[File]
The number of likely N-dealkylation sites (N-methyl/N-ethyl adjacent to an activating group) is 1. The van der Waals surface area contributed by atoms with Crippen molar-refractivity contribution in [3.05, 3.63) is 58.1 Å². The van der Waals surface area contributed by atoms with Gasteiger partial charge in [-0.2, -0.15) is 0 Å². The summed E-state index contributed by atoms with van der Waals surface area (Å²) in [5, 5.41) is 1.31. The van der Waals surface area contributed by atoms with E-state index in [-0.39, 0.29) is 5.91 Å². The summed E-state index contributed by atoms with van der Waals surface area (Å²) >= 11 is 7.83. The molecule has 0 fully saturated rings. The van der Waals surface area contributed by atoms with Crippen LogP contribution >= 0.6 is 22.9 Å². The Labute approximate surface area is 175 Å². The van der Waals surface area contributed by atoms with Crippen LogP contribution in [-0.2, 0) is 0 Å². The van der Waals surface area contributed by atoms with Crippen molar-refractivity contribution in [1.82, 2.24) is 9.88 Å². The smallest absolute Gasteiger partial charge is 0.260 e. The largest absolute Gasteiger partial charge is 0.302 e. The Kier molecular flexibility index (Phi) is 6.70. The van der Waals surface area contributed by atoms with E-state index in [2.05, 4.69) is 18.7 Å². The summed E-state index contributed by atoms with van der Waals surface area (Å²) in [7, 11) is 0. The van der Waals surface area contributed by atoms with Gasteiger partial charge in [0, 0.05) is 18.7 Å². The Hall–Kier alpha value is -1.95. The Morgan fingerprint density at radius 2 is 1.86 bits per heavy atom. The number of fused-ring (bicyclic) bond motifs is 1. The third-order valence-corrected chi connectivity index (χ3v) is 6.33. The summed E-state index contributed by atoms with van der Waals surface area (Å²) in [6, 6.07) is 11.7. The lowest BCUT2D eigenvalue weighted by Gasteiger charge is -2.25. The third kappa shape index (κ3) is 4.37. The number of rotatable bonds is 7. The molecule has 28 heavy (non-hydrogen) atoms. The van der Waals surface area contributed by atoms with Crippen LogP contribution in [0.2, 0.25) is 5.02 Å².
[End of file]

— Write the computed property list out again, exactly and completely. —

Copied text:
The number of likely N-dealkylation sites (N-methyl/N-ethyl adjacent to an activating group) is 1. The van der Waals surface area contributed by atoms with Crippen molar-refractivity contribution in [3.05, 3.63) is 58.1 Å². The van der Waals surface area contributed by atoms with Gasteiger partial charge in [-0.2, -0.15) is 0 Å². The summed E-state index contributed by atoms with van der Waals surface area (Å²) in [5, 5.41) is 1.31. The van der Waals surface area contributed by atoms with E-state index in [-0.39, 0.29) is 5.91 Å². The summed E-state index contributed by atoms with van der Waals surface area (Å²) >= 11 is 7.83. The molecule has 0 fully saturated rings. The van der Waals surface area contributed by atoms with Crippen LogP contribution >= 0.6 is 22.9 Å². The Labute approximate surface area is 175 Å². The van der Waals surface area contributed by atoms with Crippen LogP contribution in [-0.2, 0) is 0 Å². The van der Waals surface area contributed by atoms with Crippen molar-refractivity contribution in [1.82, 2.24) is 9.88 Å². The smallest absolute Gasteiger partial charge is 0.260 e. The largest absolute Gasteiger partial charge is 0.302 e. The Kier molecular flexibility index (Phi) is 6.70. The van der Waals surface area contributed by atoms with E-state index in [2.05, 4.69) is 18.7 Å². The summed E-state index contributed by atoms with van der Waals surface area (Å²) in [7, 11) is 0. The van der Waals surface area contributed by atoms with Gasteiger partial charge in [0, 0.05) is 18.7 Å². The Hall–Kier alpha value is -1.95. The Morgan fingerprint density at radius 2 is 1.86 bits per heavy atom. The number of fused-ring (bicyclic) bond motifs is 1. The third-order valence-corrected chi connectivity index (χ3v) is 6.33. The summed E-state index contributed by atoms with van der Waals surface area (Å²) in [6, 6.07) is 11.7. The lowest BCUT2D eigenvalue weighted by Gasteiger charge is -2.25. The third kappa shape index (κ3) is 4.37. The number of rotatable bonds is 7. The molecule has 28 heavy (non-hydrogen) atoms. The van der Waals surface area contributed by atoms with Crippen LogP contribution in [0.2, 0.25) is 5.02 Å².